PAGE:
Bioenergetics and Metabolism as a New Target Space to Treat Persistent Mycobacterium tuberculosis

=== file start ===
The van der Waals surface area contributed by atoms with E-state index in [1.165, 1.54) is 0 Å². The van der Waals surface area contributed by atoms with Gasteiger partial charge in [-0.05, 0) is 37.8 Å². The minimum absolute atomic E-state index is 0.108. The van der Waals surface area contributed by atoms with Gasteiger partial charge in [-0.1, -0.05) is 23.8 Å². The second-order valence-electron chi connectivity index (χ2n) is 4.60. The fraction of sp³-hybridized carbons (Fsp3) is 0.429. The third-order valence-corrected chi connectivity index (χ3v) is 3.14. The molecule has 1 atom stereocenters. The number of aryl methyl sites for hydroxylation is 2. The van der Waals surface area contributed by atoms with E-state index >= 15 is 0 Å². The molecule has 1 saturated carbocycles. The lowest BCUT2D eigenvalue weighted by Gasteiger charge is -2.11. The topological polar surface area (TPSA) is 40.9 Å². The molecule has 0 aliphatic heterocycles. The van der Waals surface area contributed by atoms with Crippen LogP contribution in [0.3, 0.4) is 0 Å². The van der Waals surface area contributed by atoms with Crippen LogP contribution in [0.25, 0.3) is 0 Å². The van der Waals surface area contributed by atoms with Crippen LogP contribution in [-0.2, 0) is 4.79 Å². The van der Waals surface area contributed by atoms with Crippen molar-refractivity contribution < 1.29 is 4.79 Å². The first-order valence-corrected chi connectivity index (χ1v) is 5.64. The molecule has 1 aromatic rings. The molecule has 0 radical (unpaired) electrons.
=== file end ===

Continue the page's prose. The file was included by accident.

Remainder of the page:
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Most chemotherapeutics currently used in the treatment of Mycobacterium tuberculosis (Mtb) target conventional systems of anti-microbial therapy, like cell wall and DNA biosynthesis. While targeting pathways essential for proliferation is sufficient to cure most bacterial infections, these approaches require at least six months to treat tuberculosis (TB) in order to clear persistent cell populations that are metabolically dormant and phenotypically tolerant to antibiotics. Importantly, there is a disturbing lack of drugs in our arsenal that can effectively target and sterilize these phenotypically tolerant populations. The severity of the TB epidemic mandates the development of drugs that target pathways essential during persistence. Several systems have been proposed to be important in Mtb's transition to and maintenance of persistence, including the respiratory chain and amino acid metabolism. Mtb can effectively survive adverse conditions such as hypoxia, host defenses and chemotherapy. These are redox stressors that threaten the equilibrium of essential cellular processes and induce the transition to persistence. Maintenance of redox homeostasis is managed in large part by the respiratory chain which includes the alternative terminal oxidase, cytochrome bd oxidase (Cyt-bd). This enzyme is highly upregulated in response to redox stress. Here, we probe the role of Cyt-bd in adaptation of Mtb to adverse conditions that result in redox disruptions. We demonstrate that inactivation of Cyt-bd results in enhanced susceptibility to redox stress and existing drugs via Cyt-bd-mediated modulation of respiration. Furthermore, we find that alterations in respiratory rates in Mtb can antagonize front-line drugs like isoniazid. Our findings indicate that respiratory chain flexibility, in particular Cyt-bd, are important components of persistence and are valuable drug targets to develop novel therapies to treat persistent Mtb. The "aspartate pathway" in Mtb is responsible for the biosynthesis of essential amino acids (lysine, threonine, isoleucine, methionine). Previous work demonstrated that methionine auxotrophy was bactericidal. We now investigate the requirement of three other enzymes in the aspartate pathway during persistence and characterize the lethal mechanism of action of auxotrophy. Using a genetic inducible knockdown system, we found that the aspartate pathway was required for both acute and chronic infection in mice. Transcriptomic and metabolomic characterization of inhibition revealed a novel killing mechanism by which threonine auxotrophy causes a toxic accumulation of cytosolic lysine. This was found to occur through a loss of threonine-mediated feedback regulation of the pathway and caused the upregulation of novel lysine degradation and export mechanisms. These data strongly indicate that the aspartate pathway is a valuable and target rich space for drug development with novel mechanisms of action that promises effective treatment of TB. The respiratory chain and the aspartate pathway are clearly required for persistence in M. tuberculosis and are therefore promising targets to shorten the length of TB chemotherapy. Reduction in treatment timelines promises to increase cure rates, reduce drug resistance acquisition, and move society closer to eradicating this terrible disease.